EventWaitHandleAuditRule Class
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EventWaitHandleAuditRule Class


Represents a set of access rights to be audited for a user or group. This class cannot be inherited.

Namespace:   System.Security.AccessControl
Assembly:  mscorlib (in mscorlib.dll)


public sealed class EventWaitHandleAuditRule : AuditRule

System_CAPS_pubmethodEventWaitHandleAuditRule(IdentityReference, EventWaitHandleRights, AuditFlags)

Initializes a new instance of the EventWaitHandleAuditRule class, specifying the user or group to audit, the rights to audit, and whether to audit success, failure, or both.


Gets the access mask for this rule.(Inherited from AuthorizationRule.)


Gets the audit flags for this audit rule.(Inherited from AuditRule.)


Gets the access rights affected by the audit rule.


Gets the IdentityReference to which this rule applies.(Inherited from AuthorizationRule.)


Gets the value of flags that determine how this rule is inherited by child objects.(Inherited from AuthorizationRule.)


Gets a value indicating whether this rule is explicitly set or is inherited from a parent container object.(Inherited from AuthorizationRule.)


Gets the value of the propagation flags, which determine how inheritance of this rule is propagated to child objects. This property is significant only when the value of the InheritanceFlags enumeration is not None.(Inherited from AuthorizationRule.)


Determines whether the specified object is equal to the current object.(Inherited from Object.)


Serves as the default hash function. (Inherited from Object.)


Gets the Type of the current instance.(Inherited from Object.)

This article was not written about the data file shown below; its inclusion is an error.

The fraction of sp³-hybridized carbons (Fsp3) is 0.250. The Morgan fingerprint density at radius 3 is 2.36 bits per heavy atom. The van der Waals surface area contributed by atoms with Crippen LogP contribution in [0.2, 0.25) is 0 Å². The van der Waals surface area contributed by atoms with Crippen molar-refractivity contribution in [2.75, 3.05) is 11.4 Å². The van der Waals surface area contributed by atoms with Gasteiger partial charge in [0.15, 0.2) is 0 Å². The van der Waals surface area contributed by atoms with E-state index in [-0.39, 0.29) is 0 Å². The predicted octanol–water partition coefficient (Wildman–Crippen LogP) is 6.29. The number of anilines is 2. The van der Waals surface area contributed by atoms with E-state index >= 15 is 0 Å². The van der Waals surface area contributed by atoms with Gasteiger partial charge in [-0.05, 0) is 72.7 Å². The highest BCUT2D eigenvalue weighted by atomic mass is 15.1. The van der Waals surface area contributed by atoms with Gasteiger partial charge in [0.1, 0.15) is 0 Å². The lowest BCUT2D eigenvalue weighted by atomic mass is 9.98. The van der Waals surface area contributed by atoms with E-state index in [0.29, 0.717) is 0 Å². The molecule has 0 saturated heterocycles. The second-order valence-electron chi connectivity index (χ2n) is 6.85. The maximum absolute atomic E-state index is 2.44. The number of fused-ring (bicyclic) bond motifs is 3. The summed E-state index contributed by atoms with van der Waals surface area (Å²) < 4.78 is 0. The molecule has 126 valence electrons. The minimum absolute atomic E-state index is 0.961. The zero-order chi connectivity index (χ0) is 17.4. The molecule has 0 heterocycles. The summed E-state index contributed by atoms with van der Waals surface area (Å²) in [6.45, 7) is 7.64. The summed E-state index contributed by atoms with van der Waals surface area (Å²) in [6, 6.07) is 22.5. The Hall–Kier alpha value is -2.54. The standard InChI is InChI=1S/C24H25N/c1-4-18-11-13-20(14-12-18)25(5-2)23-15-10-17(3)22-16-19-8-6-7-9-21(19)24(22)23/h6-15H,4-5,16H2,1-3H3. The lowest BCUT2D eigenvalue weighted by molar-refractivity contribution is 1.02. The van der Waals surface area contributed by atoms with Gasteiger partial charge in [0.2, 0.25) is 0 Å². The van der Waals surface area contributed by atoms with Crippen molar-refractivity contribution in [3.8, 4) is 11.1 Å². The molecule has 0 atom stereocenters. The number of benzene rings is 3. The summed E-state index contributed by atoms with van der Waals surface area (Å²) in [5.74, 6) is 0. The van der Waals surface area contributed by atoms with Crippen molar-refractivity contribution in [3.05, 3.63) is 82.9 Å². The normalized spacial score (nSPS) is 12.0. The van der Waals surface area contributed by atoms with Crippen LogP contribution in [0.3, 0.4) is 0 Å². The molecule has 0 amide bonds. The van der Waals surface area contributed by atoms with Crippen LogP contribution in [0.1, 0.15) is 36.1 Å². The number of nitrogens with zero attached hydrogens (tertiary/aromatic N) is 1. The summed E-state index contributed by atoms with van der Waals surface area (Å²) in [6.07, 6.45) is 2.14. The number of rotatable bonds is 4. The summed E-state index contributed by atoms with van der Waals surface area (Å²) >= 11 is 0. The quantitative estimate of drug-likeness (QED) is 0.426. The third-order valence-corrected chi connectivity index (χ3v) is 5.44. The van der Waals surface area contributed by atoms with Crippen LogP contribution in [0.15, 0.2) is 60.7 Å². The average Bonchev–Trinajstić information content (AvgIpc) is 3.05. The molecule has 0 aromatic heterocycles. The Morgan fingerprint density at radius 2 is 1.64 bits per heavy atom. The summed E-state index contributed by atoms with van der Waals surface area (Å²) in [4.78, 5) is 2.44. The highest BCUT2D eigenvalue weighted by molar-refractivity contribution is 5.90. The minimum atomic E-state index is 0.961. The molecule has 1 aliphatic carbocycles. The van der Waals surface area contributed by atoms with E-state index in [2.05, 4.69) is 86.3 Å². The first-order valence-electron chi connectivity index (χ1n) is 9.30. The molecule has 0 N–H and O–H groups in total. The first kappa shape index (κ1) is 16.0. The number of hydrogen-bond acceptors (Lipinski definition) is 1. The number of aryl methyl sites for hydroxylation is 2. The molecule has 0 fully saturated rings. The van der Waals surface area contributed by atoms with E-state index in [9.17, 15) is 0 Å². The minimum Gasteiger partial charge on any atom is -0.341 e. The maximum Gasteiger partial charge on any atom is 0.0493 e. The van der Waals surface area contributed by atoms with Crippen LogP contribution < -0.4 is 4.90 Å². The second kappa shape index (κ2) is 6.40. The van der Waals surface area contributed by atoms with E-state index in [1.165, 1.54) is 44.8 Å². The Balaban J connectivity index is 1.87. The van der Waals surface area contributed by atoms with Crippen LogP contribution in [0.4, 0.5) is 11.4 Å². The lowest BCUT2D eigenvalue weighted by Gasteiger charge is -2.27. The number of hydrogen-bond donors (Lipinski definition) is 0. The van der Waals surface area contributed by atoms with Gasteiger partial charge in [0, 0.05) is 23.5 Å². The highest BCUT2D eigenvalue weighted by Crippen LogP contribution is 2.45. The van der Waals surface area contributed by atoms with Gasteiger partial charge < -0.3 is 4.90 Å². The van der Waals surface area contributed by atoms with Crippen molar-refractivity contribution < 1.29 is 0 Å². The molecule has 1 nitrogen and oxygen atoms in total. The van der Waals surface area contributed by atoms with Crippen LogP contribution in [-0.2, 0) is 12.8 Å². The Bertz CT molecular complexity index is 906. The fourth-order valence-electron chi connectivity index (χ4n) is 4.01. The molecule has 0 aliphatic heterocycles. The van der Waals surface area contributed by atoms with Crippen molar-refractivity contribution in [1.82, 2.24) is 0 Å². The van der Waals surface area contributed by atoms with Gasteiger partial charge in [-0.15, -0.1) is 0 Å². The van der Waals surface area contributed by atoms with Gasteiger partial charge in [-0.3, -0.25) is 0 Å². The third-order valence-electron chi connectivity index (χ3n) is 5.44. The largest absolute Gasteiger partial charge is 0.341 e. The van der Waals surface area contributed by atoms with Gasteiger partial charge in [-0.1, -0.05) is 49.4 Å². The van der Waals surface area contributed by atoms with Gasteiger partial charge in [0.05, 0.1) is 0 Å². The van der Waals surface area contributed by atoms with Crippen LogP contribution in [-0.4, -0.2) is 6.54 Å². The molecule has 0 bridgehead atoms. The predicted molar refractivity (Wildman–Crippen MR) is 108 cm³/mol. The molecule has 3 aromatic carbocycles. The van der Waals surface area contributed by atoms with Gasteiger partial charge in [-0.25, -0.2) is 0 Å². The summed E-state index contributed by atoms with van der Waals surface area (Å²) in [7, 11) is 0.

Returns a string that represents the current object.(Inherited from Object.)

The EventWaitHandleAuditRule class is one of a set of classes that the .NET Framework provides for managing Windows access control security on named system events. For an overview of these classes and their relationship to the underlying Windows access control structures, see EventWaitHandleSecurity.


Windows access control security is meaningful only for named system events. If an EventWaitHandle object represents a local event, access control is irrelevant.

To get a list of the audit rules currently applied to a named event, use the EventWaitHandle.GetAccessControl method to get an EventWaitHandleSecurity object, and then use its GetAuditRules method to obtain a collection of EventWaitHandleAuditRule objects.

EventWaitHandleAuditRule objects do not map one-to-one with access control entries in the underlying discretionary access control list (DACL). When you get the set of all audit rules for an event, the set contains the minimum number of rules currently required to express all the access control entries.


The underlying access control entries change as you apply and remove rules. The information in rules is merged if possible, to maintain the smallest number of access control entries. Thus, when you read the current list of rules, it might not look exactly like the list of all the rules you have added.

Use EventWaitHandleAuditRule objects to specify access rights to be audited for a user or group. To apply a rule to a named system event, use the EventWaitHandle.GetAccessControl method to get the EventWaitHandleSecurity object. Modify the EventWaitHandleSecurity object by using its methods to add the rule, and then use the EventWaitHandle.SetAccessControl method to reattach the security object.


Changes you make to an EventWaitHandleSecurity object do not affect the access levels of the named event until you call the EventWaitHandle.SetAccessControl method to assign the altered security object to the named event.

EventWaitHandleAuditRule objects are immutable. Security for an event is modified using the methods of the EventWaitHandleSecurity class to add or remove rules; as you do this, the underlying access control entries are modified.


Security on synchronization objects is not supported for Windows 98 or Windows Millennium Edition.

.NET Framework
Available since 2.0

Any public static (Shared in Visual Basic) members of this type are thread safe. Any instance members are not guaranteed to be thread safe.

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